For if it stands on its own, without argumentation and persuasion, then I’m not sure how this claim stacks up to itself, for it starts to sound as if all scholars in the human sciences use interpretive categories (i.e., that are neither true nor false) except those used in that opening line, for it seems to me that only self-evident first principles are universal, factual, and thus requiring no evidence and persuasive argumentation.
So is there a contradiction buried in that opening line, one that calls the entire paper — when seen itself as a piece of work in the human sciences and not somehow floating above it — into question?
The assertion is one of the most important parts of an essay- especially an argumentative one- so it’s very important that you know how to write them.
The assertion is where you make a claim and/or clearly define the side you want to argue. It's easy to get lost when coming up with assertions. . Here’s a quick guide to help you write perfect assertions for your essay.
Before you start writing your assertions, make sure your facts are straight. Do some research on the subject, and collect any important information that you might need. Remember, every topic has two sides to it.
Learn what they are, the pros and cons of each, and then compare. Be extra vigilant when looking for sources. There should be a reputable source behind any claim, so that you can be sure they’re accurate.
Back it all up
Your assertions needs to be a stable throughout. One of the best ways to hold up your assertions is to surround them with your research findings. I recommend following the assertion, evidence, commentary rubric.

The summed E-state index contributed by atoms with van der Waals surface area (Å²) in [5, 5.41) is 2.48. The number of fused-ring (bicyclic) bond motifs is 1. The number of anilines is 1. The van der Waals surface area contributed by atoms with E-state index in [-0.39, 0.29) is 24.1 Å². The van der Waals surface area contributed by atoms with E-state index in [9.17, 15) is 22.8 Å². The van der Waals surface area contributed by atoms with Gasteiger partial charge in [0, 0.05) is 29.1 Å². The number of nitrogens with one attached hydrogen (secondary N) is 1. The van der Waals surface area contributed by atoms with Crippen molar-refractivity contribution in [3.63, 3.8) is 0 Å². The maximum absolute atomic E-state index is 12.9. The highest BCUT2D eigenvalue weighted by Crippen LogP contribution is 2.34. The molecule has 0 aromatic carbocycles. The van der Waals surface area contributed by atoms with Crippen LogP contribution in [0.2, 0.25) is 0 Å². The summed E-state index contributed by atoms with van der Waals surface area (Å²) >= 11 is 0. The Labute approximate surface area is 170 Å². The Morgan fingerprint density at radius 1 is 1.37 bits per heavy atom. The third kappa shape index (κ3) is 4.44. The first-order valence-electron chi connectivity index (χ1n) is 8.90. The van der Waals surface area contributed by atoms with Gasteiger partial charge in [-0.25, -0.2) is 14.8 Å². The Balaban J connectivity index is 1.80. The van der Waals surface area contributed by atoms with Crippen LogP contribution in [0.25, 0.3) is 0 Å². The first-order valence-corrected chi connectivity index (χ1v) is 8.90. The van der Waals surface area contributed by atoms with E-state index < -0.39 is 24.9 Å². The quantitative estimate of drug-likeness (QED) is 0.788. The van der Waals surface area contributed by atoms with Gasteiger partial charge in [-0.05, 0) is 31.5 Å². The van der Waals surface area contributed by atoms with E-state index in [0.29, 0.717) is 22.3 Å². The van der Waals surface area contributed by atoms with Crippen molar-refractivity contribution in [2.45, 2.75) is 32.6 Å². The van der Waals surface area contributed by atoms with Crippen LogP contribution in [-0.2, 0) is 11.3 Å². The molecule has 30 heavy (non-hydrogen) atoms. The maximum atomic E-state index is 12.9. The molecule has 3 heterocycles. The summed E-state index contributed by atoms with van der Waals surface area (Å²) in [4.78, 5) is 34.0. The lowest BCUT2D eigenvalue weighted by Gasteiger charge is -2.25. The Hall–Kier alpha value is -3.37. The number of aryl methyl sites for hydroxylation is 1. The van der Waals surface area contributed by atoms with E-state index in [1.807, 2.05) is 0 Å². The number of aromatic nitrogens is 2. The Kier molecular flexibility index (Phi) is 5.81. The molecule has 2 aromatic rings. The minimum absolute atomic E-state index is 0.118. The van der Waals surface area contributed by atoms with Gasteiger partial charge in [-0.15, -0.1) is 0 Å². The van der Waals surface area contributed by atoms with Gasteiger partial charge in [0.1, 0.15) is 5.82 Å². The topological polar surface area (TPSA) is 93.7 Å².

An essay asserting that Martin Luther King Jr. was a great man would be true, but unconvincing if you don’t have enough evidence to support it, and commentary to explain yourself? In addition, be careful not to stray too far away from your topic when using evidence. Use your thesis statement as a stabilizing guide while you are writing.
Be clear and concise
Since each assertion lets you take a stand on your topic, it’s very important that you keep things clear and concise. Don’t beat around the bush. State your claim during the introduction, but don’t elaborate extensively yet. That’s for the latter parts of the essay. There’s also no need to use too many adjectives. Just keep everything short and to the point. Ideally, an assertion is only one sentence long, much like a thesis statement.
Once you’ve written your assertions down, you can proceed with the rest of your essay. You have to keep in mind that your essay’s structure has to be built around the assertions that you made in the first place. This means that most of the things you write afterwards should support and corroborate your assertions, and not contradict them.
You can present differing evidence, but be sure that they are used as possible counter-arguments, and address them efficiently in your essay.